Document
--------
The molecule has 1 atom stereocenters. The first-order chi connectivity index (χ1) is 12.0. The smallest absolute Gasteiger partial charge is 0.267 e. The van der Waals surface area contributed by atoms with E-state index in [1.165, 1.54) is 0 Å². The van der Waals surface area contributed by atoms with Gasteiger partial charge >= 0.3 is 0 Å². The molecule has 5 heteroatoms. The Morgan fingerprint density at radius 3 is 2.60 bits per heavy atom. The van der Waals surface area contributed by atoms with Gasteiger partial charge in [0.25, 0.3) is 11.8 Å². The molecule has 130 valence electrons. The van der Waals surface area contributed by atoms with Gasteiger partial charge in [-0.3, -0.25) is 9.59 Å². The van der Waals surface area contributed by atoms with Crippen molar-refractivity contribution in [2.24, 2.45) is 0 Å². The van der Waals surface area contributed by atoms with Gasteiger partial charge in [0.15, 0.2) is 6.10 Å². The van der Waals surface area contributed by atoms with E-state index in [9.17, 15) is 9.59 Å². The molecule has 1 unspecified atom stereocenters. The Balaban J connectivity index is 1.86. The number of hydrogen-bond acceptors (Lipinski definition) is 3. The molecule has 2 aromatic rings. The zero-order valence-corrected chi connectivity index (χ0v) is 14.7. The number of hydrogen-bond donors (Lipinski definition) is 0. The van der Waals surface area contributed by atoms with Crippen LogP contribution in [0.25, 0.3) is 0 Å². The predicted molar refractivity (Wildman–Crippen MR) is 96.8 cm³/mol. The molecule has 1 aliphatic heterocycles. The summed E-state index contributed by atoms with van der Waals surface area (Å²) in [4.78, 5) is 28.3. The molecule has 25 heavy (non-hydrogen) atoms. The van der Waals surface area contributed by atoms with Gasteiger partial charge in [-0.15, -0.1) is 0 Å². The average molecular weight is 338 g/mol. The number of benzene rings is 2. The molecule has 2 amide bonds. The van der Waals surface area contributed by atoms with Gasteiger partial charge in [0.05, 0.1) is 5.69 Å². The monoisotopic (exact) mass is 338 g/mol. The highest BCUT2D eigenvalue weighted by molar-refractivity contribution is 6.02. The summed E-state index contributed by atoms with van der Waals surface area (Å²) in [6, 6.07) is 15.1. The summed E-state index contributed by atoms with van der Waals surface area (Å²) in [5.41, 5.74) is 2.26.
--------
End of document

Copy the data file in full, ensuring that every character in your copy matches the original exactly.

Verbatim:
The molecule has 1 atom stereocenters. The first-order chi connectivity index (χ1) is 12.0. The smallest absolute Gasteiger partial charge is 0.267 e. The van der Waals surface area contributed by atoms with E-state index in [1.165, 1.54) is 0 Å². The van der Waals surface area contributed by atoms with Gasteiger partial charge >= 0.3 is 0 Å². The molecule has 5 heteroatoms. The Morgan fingerprint density at radius 3 is 2.60 bits per heavy atom. The van der Waals surface area contributed by atoms with Gasteiger partial charge in [0.25, 0.3) is 11.8 Å². The molecule has 130 valence electrons. The van der Waals surface area contributed by atoms with Gasteiger partial charge in [-0.3, -0.25) is 9.59 Å². The van der Waals surface area contributed by atoms with Crippen molar-refractivity contribution in [2.24, 2.45) is 0 Å². The van der Waals surface area contributed by atoms with Gasteiger partial charge in [0.15, 0.2) is 6.10 Å². The van der Waals surface area contributed by atoms with E-state index in [9.17, 15) is 9.59 Å². The molecule has 1 unspecified atom stereocenters. The Balaban J connectivity index is 1.86. The number of hydrogen-bond acceptors (Lipinski definition) is 3. The molecule has 2 aromatic rings. The zero-order valence-corrected chi connectivity index (χ0v) is 14.7. The number of hydrogen-bond donors (Lipinski definition) is 0. The van der Waals surface area contributed by atoms with Crippen LogP contribution in [0.25, 0.3) is 0 Å². The predicted molar refractivity (Wildman–Crippen MR) is 96.8 cm³/mol. The molecule has 1 aliphatic heterocycles. The summed E-state index contributed by atoms with van der Waals surface area (Å²) in [4.78, 5) is 28.3. The molecule has 25 heavy (non-hydrogen) atoms. The van der Waals surface area contributed by atoms with Gasteiger partial charge in [-0.15, -0.1) is 0 Å². The average molecular weight is 338 g/mol. The number of benzene rings is 2. The molecule has 2 amide bonds. The van der Waals surface area contributed by atoms with Gasteiger partial charge in [0.05, 0.1) is 5.69 Å². The monoisotopic (exact) mass is 338 g/mol. The highest BCUT2D eigenvalue weighted by molar-refractivity contribution is 6.02. The summed E-state index contributed by atoms with van der Waals surface area (Å²) in [6, 6.07) is 15.1. The summed E-state index contributed by atoms with van der Waals surface area (Å²) in [5.41, 5.74) is 2.26.